Professional Assistance

If a person does experience pain together with knee clicking, that individual should seek a professional evaluation of the problem. Similarly, if a person is not experiencing pain but nonetheless has concerns about joint related sounds, a professional consultation is the course to take. In these types of situations, a physician or physiotherapist can evaluate the situation and provide an individual with useful advice and guidance.

Core Stability: Getting your core working effectively

“Core stability” is a buzzword regularly used by doctors and therapists. But do you actually know what it means and how to get your core working effectively?

Many people complain of back pain or hip pain when in actual fact the pain stems from a lack of true deep core muscles. These deep muscles lie in your abdomen, pelvis, and lower back, and support your spine as well as the rest of your body when moving. Imagine you are shooting a canon from a canoe; your canon ball will not get very far on a wobbly surface. Your body acts the same way, if your core is not stable, you will have less force and strength in the rest of your body. Your spine will also be left unsupported and vulnerable.

Core Stability

A strong core however acts as a corset to support your lower spine. These muscles help create good postural alignment, they control the movement of your spine, and they provide a base for the movements of your arms and legs. Having a strong core is important for carrying out all day to day activities, from walking, lifting, carrying, gardening and so on.

Pilates is a form of exercise to help strengthen your core muscles, and it is safe and effective. We at Square One Physio are able to teach you pilates exercises to strengthen your core muscles. Click here to book your appointment.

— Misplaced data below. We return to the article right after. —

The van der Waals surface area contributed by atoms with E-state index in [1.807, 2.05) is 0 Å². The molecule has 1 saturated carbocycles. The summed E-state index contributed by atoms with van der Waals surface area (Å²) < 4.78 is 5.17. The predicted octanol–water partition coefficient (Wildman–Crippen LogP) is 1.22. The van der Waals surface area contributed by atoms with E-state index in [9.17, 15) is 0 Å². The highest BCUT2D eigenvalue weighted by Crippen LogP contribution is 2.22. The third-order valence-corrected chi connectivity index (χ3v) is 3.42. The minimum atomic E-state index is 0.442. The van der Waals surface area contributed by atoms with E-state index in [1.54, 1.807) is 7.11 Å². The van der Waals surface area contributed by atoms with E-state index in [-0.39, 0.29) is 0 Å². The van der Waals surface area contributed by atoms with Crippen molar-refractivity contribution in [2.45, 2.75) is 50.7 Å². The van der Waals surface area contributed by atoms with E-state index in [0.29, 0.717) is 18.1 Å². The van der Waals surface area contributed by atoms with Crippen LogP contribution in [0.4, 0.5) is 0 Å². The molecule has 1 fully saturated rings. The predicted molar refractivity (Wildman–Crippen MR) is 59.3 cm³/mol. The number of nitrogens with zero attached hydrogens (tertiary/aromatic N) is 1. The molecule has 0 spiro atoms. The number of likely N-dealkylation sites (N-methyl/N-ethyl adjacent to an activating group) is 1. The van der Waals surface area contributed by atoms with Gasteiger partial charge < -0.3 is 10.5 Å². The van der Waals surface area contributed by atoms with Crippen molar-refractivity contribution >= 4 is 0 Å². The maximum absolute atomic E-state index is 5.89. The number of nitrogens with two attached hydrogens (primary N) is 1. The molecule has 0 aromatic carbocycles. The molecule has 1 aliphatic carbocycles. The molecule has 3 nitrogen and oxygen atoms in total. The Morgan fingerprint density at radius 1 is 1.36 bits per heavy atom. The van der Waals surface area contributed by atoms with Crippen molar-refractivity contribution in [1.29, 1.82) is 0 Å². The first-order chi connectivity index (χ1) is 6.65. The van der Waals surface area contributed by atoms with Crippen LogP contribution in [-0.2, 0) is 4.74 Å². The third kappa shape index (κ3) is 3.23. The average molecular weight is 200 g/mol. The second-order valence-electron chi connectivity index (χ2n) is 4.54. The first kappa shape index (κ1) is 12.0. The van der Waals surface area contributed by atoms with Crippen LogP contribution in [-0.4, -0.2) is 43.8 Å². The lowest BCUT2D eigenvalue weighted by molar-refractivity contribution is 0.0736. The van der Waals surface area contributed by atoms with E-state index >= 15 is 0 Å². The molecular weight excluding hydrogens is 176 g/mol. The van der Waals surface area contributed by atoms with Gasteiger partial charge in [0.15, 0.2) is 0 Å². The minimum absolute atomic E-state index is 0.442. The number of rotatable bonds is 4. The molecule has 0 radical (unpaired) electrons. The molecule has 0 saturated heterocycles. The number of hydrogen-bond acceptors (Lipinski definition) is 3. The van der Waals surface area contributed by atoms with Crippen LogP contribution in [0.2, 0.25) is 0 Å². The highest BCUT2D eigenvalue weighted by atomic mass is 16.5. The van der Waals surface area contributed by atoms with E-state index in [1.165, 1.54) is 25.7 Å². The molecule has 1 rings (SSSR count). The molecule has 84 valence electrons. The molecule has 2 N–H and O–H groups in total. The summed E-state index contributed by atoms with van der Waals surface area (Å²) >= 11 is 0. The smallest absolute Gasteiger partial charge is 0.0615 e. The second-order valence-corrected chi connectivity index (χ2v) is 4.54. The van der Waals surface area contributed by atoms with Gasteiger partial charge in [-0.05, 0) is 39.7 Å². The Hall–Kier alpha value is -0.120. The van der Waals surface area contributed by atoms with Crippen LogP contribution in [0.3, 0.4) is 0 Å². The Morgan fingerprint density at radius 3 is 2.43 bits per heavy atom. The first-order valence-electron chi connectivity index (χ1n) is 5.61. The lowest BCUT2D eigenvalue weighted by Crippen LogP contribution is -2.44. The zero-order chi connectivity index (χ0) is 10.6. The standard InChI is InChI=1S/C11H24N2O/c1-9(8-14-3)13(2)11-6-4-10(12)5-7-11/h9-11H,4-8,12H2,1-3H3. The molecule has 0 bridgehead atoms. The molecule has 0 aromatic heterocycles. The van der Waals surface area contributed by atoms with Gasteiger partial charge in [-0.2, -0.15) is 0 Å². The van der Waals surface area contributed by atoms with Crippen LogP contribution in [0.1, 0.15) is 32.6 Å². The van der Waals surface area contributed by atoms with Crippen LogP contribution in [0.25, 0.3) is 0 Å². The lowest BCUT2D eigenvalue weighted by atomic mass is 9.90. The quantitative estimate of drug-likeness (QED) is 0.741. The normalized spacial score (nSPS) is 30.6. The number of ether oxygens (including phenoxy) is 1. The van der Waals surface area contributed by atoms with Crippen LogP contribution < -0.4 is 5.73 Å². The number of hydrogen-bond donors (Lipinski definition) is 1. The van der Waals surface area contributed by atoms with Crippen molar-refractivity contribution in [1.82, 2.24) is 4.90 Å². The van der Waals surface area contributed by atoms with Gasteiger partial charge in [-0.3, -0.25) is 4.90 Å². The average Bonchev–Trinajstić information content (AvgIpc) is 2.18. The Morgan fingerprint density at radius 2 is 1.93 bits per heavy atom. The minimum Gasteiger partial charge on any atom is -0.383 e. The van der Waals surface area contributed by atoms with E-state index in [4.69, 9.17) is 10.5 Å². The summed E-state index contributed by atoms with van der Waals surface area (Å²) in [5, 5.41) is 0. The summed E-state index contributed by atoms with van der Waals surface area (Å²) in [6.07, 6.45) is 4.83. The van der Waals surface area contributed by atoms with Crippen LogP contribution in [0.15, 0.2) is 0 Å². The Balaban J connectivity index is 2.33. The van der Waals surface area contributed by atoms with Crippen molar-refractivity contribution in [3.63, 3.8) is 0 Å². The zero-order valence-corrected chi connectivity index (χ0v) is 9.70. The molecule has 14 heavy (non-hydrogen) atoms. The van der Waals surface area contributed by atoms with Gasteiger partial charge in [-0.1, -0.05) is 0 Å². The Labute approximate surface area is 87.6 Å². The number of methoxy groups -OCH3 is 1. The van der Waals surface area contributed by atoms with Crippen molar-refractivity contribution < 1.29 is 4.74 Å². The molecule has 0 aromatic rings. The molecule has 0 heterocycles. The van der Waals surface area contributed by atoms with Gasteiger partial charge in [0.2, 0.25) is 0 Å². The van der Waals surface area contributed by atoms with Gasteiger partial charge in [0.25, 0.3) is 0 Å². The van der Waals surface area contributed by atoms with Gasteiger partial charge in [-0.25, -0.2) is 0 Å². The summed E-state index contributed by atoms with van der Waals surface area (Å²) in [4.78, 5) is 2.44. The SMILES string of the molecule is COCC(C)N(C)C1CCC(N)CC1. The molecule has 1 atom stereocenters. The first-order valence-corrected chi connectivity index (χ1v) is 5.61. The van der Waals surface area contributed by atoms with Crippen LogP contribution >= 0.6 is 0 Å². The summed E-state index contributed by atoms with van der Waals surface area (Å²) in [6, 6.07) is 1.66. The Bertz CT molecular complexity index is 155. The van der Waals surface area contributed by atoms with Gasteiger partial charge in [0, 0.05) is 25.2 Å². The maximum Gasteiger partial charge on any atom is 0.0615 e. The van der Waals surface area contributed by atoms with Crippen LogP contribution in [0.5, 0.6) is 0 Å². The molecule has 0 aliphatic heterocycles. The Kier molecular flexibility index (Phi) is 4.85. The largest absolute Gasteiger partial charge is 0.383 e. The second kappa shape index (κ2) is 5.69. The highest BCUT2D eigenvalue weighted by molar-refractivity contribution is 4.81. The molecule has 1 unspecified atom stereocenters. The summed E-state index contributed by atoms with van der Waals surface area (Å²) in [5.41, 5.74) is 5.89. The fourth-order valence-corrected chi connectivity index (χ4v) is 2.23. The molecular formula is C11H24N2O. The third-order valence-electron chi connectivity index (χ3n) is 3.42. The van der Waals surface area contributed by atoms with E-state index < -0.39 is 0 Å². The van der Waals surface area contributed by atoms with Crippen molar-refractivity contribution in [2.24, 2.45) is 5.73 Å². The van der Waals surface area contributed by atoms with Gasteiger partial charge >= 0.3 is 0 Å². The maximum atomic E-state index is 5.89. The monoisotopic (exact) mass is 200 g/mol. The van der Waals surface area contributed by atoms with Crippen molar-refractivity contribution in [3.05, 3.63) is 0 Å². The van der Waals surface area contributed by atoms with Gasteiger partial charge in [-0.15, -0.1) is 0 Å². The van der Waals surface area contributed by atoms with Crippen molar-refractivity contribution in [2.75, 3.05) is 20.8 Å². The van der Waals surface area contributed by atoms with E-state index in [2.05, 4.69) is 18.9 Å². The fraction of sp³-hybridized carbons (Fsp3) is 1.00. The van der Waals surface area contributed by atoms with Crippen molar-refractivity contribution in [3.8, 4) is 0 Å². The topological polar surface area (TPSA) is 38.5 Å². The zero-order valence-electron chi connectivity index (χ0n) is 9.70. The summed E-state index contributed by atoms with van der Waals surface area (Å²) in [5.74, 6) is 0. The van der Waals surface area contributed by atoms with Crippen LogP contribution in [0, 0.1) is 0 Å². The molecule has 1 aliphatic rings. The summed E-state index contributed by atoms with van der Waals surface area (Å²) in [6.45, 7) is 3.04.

Physiotherapy after Hip or Knee Replacement

Hip and knee replacements are common and highly successful operations that bring many people relief from pain and improved mobility. Thousands of these joint replacement operations take place in the North America every year.

At the hospital soon after your surgery, your physiotherapist would have helped you back onto your feet and would have guided you with early post operative exercises. On your return home and in the first few weeks following your surgery, it is important that you continue to get the correct guidance with regards to what walking aids you should be using, what exercises you should be progressing to and how to resume your normal activities. Your new joint may be sore, tender, warm and irritable for several weeks or months and the scar can take time to settle. After having a joint replacement it may be difficult for you to get to your clinic for physiotherapy or you may have not been referred on for any more treatment. Physiotherapy should start as soon as possible particularly on your return home from hospital to help speed your recovery. Research shows it can improve your mobility and activity levels, shorten the amount of time you are off work and it greatly improves your quality of life.

During physiotherapy it is important that goals are set based on what is most important to you. Treatment is generally aimed at improving your strength and range of movement around the particular joint, improving your mobility and stamina and finding ways around any problems you’re experiencing. Your physiotherapist can practice the stairs with you, walking outdoors and even getting on public transport with you to help regain your confidence.

If you know that you’re having surgery coming up, you can get in contact with us and we can set up an initial assessment on your return home from hospital. Click here to contact us or call us at (905) 232-2202.